March 24, 2008

Harvard halts Cornell’s run for the ECAC title

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ALBANY, N.Y. — A team spends the entire season focusing solely on hockey. From early-season practices to end-of-year playoff contests, from studying game tape to battling on the boards, a team tries to keep that focus on the ultimate prize — a league championship and a berth in the NCAA tournament. And in a mere 60 minutes, that dream can quickly come crashing down.
Such was the case Friday night in Albany, N.Y., as the men’s hockey team fell to Harvard, 3-1, in the ECAC Hockey semifinals. The loss ostensibly means that Cornell will not play in the NCAA tournament.
“It hurts,” said senior co-captain Topher Scott. “It’s kind of tough to put feelings together right now. You have so much going through your head. You put everything you have into the team for four years. It is not going to be easy to say goodbye, especially to the guys. You are with them seven or eight hours a day, and some guys you live with, you are with even more. Some of these guys are your best friends.”
[img_assist|nid=29009|title=Skate, skate, pass|desc=Junior Michael Kennedy (18) assisted on the Red’s only goal against Harvard.|link=node|align=left|width=|height=0]
In the other semifinal played earlier Friday, Princeton topped Colgate, 3-0, setting up a league final between the Crimson and the Tigers, with an automatic bid to the NCAA tournament on the line.
“To tell the truth, it hasn’t really hit me yet,” said senior co-captain Raymond Sawada. “Obviously we are really disappointed, but I think come next week, I’m going to realize we are not going to play hockey, and that is when it is going to hit me.”
“We have a lot of respect for Cornell,” said Harvard head coach Ted Donato. “They have been very successful. In the most respectful way, I can say I am happy to see Topher Scott, Sawada, a couple of these guys graduate, because they are excellent players.”
The story on Friday night was special teams. Cornell’s normally stingy penalty kill allowed Harvard to score three power-play goals, including two by senior Jon Pelle.
On Pelle’s first goal, the senior had the puck to the right of Red sophomore netminder Ben Scrivens and fired it top shelf. The puck went between Scrivens and the near post to give the Crimson a 2-1 lead.
Pelle’s second score was a tip on a shot from the point by sophomore Alex Biega to give Harvard a 3-1 advantage. Senior Dave Watters scored the Crimson’s first goal of the night.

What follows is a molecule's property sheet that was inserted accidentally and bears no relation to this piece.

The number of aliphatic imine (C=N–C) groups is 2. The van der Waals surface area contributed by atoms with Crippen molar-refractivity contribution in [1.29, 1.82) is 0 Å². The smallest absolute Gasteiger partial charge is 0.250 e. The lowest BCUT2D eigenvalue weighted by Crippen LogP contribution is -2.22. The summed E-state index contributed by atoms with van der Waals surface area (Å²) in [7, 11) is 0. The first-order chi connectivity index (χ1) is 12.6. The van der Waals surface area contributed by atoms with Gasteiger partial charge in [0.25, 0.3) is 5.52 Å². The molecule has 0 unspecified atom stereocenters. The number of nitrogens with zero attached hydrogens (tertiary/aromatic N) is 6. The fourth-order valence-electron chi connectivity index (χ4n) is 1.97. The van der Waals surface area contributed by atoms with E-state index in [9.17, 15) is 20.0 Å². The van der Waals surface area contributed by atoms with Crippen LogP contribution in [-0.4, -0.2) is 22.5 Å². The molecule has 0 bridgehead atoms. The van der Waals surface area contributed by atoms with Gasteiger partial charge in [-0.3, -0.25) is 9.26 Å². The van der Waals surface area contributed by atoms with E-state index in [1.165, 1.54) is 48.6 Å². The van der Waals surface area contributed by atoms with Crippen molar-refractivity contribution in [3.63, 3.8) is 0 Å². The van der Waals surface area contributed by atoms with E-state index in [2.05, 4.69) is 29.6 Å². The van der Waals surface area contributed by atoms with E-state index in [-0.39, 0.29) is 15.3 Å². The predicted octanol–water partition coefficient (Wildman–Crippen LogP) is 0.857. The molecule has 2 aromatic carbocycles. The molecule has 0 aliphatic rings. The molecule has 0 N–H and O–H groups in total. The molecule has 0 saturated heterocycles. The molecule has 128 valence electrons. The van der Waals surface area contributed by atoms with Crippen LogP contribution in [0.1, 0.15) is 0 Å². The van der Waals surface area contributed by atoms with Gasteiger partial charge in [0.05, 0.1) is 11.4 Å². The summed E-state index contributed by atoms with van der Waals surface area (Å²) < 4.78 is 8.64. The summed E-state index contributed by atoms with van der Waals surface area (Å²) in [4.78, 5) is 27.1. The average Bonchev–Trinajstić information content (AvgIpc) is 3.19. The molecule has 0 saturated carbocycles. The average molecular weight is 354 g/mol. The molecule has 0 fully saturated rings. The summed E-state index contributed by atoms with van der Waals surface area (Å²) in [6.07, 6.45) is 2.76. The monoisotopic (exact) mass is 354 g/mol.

“I think not a lot of us would have guessed that the game would have come down to just special teams, but I thought we were able to get ourselves on the power play with our speed,” Donato said. “They were able to take a few penalties trying to contain us, and I thought our power play stepped up. The first couple, I thought they gave us a lot of problems, and we were able to find a way to get some pucks through and Scrivens was excellent in there. But we were fortunate to get a couple by him.”
Cornell’s lone goal was also on the power play. In the second period and down, 2-0, junior Michael Kennedy found Sawada to the right of Harvard sophomore goalie Kyle Richter. Sawada held the puck, and Richter went out to challenge him, but the senior found Scott, who had positioned himself right in front of the goal, and Scott put it home for the tally.
Aside from that goal, Richter made 31 saves for Harvard, one day after finding out that he won the Ken Dryden award, which is given annually to the best goaltender in ECAC Hockey.
In one of Richter’s highlights in the third period on Friday, freshman Patrick Kennedy got a shot off from his knees in the slot, but Richter made a glove save while falling down to keep the game at 2-1.
“Our power play generated some great chances right down to the very end,” said head coach Mike Schafer ‘86. “Give Kyle Richter credit. He did a tremendous job of coming up with big save after big save.”
“We got our chances,” Sawada said. “We had a number of chances right in the slot, and we didn’t capitalize.”
Scrivens made 31 saves for Cornell in the losing effort. The Crimson outshot the Red, 33-32.